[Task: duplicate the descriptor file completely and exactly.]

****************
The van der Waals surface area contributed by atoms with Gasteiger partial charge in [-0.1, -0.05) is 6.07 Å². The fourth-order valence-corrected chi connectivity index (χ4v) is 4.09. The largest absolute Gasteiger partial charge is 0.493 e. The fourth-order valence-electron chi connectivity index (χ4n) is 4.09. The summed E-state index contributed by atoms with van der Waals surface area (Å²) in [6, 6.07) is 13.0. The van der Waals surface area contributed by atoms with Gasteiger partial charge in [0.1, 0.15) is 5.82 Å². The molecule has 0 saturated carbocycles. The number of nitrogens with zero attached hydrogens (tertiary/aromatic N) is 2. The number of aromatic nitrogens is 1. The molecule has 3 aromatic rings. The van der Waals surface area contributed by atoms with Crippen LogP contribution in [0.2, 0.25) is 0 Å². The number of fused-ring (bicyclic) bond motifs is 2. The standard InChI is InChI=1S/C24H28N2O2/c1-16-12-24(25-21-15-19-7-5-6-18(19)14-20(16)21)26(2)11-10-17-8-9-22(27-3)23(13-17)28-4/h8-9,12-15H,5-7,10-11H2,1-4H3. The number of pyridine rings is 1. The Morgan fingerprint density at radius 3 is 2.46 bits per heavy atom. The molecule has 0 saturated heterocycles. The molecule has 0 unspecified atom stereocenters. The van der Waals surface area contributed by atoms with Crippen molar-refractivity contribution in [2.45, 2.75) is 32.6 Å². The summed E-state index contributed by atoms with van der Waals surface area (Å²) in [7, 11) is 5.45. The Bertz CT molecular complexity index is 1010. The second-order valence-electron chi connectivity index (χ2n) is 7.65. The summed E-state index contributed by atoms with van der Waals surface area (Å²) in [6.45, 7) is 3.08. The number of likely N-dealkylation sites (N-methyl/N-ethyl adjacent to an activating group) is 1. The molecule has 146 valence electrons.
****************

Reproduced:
The van der Waals surface area contributed by atoms with Gasteiger partial charge in [-0.1, -0.05) is 6.07 Å². The fourth-order valence-corrected chi connectivity index (χ4v) is 4.09. The largest absolute Gasteiger partial charge is 0.493 e. The fourth-order valence-electron chi connectivity index (χ4n) is 4.09. The summed E-state index contributed by atoms with van der Waals surface area (Å²) in [6, 6.07) is 13.0. The van der Waals surface area contributed by atoms with Gasteiger partial charge in [0.1, 0.15) is 5.82 Å². The molecule has 0 saturated carbocycles. The number of nitrogens with zero attached hydrogens (tertiary/aromatic N) is 2. The number of aromatic nitrogens is 1. The molecule has 3 aromatic rings. The van der Waals surface area contributed by atoms with Crippen LogP contribution in [0.2, 0.25) is 0 Å². The number of fused-ring (bicyclic) bond motifs is 2. The standard InChI is InChI=1S/C24H28N2O2/c1-16-12-24(25-21-15-19-7-5-6-18(19)14-20(16)21)26(2)11-10-17-8-9-22(27-3)23(13-17)28-4/h8-9,12-15H,5-7,10-11H2,1-4H3. The number of pyridine rings is 1. The Morgan fingerprint density at radius 3 is 2.46 bits per heavy atom. The molecule has 0 saturated heterocycles. The molecule has 0 unspecified atom stereocenters. The van der Waals surface area contributed by atoms with Crippen molar-refractivity contribution in [2.45, 2.75) is 32.6 Å². The summed E-state index contributed by atoms with van der Waals surface area (Å²) in [7, 11) is 5.45. The Bertz CT molecular complexity index is 1010. The second-order valence-electron chi connectivity index (χ2n) is 7.65. The summed E-state index contributed by atoms with van der Waals surface area (Å²) in [6.45, 7) is 3.08. The number of likely N-dealkylation sites (N-methyl/N-ethyl adjacent to an activating group) is 1. The molecule has 146 valence electrons.